Bank of the United States v. Green
THIS case came before the court on a certificate of division of opinion between the judges of the circuit court of the United States for the district of Ohio.
In the circuit court of Ohio, at July term 1829, on the motion of the defendants, a rule was given on the marshal of the district of Ohio, and on the plaintiff, to show cause why the taxation of costs in this case, upon execution, should not be reversed, and corrected in respect to the marshal's poundage taxed against the defendants.
Upon showing cause, it appeared, that on the 30th day of September 1824, the plaintiff sued out of this court a writ of fieri facias et levari facias against the goods and chattels of the defendants, sixty-one thousand one hundred and forty dollars and forty-nine cents, with interest from the 5th of September 1821 until paid, returnable the first Monday in January 1825; on which said writ was indorsed by the parties an agreement waiving any levy on goods and chattels, and that a levy should be made on real estate; in pursuance whereof, the marshal made return of a levy on various parcels of real estate in the city of Cincinnati and elsewhere, that he had sold the same, and made part of the money, but had made no further levy for want of time. This return was made first Monday of January 1825. It further appeared, upon a further process on the same judgment, a further levy was made on real estate, the sale of which was stayed by plaintiff; and that, for the sale of various parcels of real estate so levied by the marshal, the plaintiff, on the 9th day of April 1827, issued out of this court, upon the said marshal's return, a writ of venditioni exponas, returnable to the second Monday of July 1827; which writ the plaintiff's agent returned to the clerk's office the 5th July 1825, not having placed the same in the hands of the marshal, but having received satisfaction of the judgment from the defendants. It further appeared, that the marshal, upon the last mentioned levy, indorsed the taxation of his poundage at seven hundred and ninety-two dollars and fifty cents, under the act of congress, which is the taxation complained of, and sought to be reversed and corrected by the said rule nisi. It further appeared that by a law of the state of Ohio, passed the 19th February 1824, and then and ever since regulating the fees of certain officers, the poundage of sheriffs, on writs of executions from all courts of the said state, is granted by a single clause in the following words: 'poundage on all moneys made on execution two per cent,' which then was and still is the only law of the state regulating or granting poundage. The whole of the law of Ohio is referred to as a part of the case. It further appeared, that, at the December separate session of the supreme court of Ohio in the year 1826, in the case of Vance against the Bank of Columbus, that court decided that the words 'money made on execution' in the above clause, could only relate to such sums as are actually paid into the sheriff's hands 'upon the execution,' and not to such sums as are actually paid to the creditor. It also appeared that no counsel appeared in that case for the sheriff. It further appears, that in the taxation aforesaid complained of in the rule, the marshal claimed and taxed the rate of poundage allowed by the before mentioned act of congress. In showing cause, the following questions arose, upon which the opinions of the judges were opposed, and which, on the request of the marshal by his said attorneys, were stated, and ordered to be certified by the clerk of this court, under the seal thereof, to the Supreme Court of the United States, at their next term, for their decision, viz.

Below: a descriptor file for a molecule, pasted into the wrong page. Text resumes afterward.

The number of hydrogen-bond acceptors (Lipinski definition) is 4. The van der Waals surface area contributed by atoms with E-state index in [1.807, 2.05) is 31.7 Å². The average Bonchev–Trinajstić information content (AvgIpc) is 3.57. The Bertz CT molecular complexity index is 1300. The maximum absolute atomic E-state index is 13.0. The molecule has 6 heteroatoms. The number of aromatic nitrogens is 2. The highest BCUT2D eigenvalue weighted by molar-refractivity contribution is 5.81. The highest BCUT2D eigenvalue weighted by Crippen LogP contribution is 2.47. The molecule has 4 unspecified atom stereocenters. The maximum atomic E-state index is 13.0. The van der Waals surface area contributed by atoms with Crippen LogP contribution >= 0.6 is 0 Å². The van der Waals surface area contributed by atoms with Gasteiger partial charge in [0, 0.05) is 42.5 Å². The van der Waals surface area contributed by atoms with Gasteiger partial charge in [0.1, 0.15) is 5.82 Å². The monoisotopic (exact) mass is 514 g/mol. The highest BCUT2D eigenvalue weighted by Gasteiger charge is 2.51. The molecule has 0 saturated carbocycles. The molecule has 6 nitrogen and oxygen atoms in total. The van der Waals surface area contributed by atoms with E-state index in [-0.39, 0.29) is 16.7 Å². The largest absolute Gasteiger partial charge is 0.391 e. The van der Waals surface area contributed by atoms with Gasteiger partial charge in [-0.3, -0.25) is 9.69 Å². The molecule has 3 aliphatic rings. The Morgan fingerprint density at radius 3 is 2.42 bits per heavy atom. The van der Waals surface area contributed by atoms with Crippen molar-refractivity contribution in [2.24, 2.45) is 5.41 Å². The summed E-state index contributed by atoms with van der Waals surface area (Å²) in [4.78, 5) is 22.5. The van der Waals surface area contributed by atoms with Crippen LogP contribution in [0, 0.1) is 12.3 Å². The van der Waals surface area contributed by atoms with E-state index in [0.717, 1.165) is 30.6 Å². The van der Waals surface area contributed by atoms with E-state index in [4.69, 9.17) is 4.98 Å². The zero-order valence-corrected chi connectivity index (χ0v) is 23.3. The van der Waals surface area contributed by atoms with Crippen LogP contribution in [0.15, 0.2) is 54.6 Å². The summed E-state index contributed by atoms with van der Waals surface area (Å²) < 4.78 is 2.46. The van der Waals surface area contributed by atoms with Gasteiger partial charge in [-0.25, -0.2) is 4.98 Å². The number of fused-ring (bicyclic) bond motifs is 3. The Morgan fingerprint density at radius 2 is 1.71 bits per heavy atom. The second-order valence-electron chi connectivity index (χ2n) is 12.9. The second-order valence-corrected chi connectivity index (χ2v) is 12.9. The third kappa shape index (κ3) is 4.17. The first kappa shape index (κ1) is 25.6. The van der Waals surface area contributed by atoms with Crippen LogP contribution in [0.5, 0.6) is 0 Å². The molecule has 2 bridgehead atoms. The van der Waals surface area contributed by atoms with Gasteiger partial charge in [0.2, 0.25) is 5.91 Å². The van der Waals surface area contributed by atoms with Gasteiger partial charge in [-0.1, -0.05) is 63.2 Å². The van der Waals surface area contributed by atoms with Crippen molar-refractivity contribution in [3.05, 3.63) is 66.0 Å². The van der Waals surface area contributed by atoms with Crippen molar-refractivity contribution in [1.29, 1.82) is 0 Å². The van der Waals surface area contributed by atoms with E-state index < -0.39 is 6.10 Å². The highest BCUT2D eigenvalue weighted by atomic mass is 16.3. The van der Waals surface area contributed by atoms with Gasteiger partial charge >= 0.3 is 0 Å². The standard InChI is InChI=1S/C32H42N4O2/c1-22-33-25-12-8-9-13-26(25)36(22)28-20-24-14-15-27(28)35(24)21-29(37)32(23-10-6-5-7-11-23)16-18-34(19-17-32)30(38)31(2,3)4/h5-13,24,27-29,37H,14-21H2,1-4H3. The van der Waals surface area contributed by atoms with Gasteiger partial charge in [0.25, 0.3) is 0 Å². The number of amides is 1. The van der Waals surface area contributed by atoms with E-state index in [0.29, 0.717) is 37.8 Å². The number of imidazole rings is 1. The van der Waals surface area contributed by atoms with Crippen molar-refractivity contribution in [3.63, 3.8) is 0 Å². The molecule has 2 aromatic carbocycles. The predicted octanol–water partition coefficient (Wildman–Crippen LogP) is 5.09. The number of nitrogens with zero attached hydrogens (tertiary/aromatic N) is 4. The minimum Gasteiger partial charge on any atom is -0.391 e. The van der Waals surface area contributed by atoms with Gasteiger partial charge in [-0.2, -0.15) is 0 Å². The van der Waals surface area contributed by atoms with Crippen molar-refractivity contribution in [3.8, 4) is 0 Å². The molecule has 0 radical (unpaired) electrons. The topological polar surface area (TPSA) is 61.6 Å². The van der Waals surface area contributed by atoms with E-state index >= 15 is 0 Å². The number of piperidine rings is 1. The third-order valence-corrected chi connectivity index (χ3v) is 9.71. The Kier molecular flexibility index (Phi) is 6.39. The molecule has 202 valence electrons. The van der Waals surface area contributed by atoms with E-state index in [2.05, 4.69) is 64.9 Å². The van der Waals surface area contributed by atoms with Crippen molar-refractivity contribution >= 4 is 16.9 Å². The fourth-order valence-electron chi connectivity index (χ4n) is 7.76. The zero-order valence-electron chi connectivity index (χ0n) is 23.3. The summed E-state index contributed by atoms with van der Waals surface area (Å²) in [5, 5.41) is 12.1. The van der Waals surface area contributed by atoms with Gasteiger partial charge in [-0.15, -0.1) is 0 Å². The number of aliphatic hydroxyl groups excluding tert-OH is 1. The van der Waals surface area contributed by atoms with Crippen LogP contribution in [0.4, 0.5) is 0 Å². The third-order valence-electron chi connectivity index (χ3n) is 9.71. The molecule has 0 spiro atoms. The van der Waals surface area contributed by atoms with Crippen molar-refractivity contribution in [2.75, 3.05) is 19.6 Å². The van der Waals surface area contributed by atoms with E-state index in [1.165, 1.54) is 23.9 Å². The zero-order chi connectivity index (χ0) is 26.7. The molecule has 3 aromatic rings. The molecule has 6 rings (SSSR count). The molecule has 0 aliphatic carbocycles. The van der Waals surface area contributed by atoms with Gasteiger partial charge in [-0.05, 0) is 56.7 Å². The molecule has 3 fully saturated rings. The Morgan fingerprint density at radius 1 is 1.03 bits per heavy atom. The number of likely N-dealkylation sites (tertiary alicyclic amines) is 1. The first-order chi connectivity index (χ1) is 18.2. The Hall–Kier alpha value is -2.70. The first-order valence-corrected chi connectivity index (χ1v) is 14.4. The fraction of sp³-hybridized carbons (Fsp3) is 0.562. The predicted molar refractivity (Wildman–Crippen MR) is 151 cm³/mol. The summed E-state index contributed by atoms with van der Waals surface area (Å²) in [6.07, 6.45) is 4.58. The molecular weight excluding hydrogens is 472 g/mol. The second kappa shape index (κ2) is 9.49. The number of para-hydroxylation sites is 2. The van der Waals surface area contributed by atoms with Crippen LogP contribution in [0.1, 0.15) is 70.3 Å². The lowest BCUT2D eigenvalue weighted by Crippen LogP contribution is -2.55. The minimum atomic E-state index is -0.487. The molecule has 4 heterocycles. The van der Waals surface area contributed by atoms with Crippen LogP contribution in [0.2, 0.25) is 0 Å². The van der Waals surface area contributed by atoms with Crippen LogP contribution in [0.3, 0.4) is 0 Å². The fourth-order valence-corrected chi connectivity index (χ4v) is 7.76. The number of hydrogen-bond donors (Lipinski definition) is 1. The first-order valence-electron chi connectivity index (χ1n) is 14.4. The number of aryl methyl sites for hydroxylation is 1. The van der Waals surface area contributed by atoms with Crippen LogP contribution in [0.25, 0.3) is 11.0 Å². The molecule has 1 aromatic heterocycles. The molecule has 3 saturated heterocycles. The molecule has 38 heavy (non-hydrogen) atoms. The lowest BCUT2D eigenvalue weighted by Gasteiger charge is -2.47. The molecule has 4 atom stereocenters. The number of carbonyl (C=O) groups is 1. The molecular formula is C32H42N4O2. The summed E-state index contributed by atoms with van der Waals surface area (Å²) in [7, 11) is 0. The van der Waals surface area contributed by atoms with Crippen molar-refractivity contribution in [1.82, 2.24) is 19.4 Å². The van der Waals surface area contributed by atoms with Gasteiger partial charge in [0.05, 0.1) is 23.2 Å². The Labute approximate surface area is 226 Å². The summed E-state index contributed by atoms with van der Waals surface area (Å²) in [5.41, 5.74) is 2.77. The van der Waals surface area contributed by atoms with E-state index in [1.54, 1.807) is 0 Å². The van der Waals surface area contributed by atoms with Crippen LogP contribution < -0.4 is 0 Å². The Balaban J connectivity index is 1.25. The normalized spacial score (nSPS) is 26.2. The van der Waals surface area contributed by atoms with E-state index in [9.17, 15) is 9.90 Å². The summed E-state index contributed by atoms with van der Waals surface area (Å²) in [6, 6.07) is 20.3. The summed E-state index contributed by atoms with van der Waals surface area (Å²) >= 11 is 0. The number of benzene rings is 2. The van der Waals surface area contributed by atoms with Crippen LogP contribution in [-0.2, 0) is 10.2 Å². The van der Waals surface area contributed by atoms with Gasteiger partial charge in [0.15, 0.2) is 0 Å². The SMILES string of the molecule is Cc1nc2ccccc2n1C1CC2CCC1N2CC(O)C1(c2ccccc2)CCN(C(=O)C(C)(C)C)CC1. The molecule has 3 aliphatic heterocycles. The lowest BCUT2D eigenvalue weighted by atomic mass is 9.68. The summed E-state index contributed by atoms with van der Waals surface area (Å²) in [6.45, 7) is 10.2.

1. Whether the marshal's poundage on moneys collected, made, or paid on executions issued out of a circuit or district court of the United States, is confined and regulated by the following words, viz. 'for sales of vessels and other property, and for receiving and paying the money, for any sum under five hundred dollars, two and one half per cent; for any larger sum, of one and one quarter upon the excess;' in the first section of the act of congress, passed 28th February 1799, entitled 'an act for providing compensation for the marshals, clerks, attorneys, jurors, and witnesses in the courts of the United States, viz. for all other services not herein enumerated, except as shall be hereafter provided, such fees and compensation as are allowed in the supreme court of the state where such services are rendered.'
2. If regulated by the words first mentioned, then whether the marshal's poundage attaches upon a levy and return, where afterwards the debt shall be paid to the party, or only accrued upon a sale and receipt of the money and paying it over by him. Or,
3. Whether the marshal's poundage is confirmed by the before mentioned words in the proviso, and are in the cause here stated to be regulated by the before mentioned law of Ohio.
4. If the marshal's poundage in the cause here stated is to be regulated by the law of Ohio, then whether, by a just construction of that law, poundage is due upon the levy and return in question. Or,
5. Is this court bound by the construction of that law given by the supreme court of Ohio.
The case was argued by Mr Doddridge for the marshal of the district of Ohio, and by Mr Ewing for the defendant.
Mr Chief Justice MARSHALL delivered the opinion of the court: that the case was not within the jurisdiction of this court.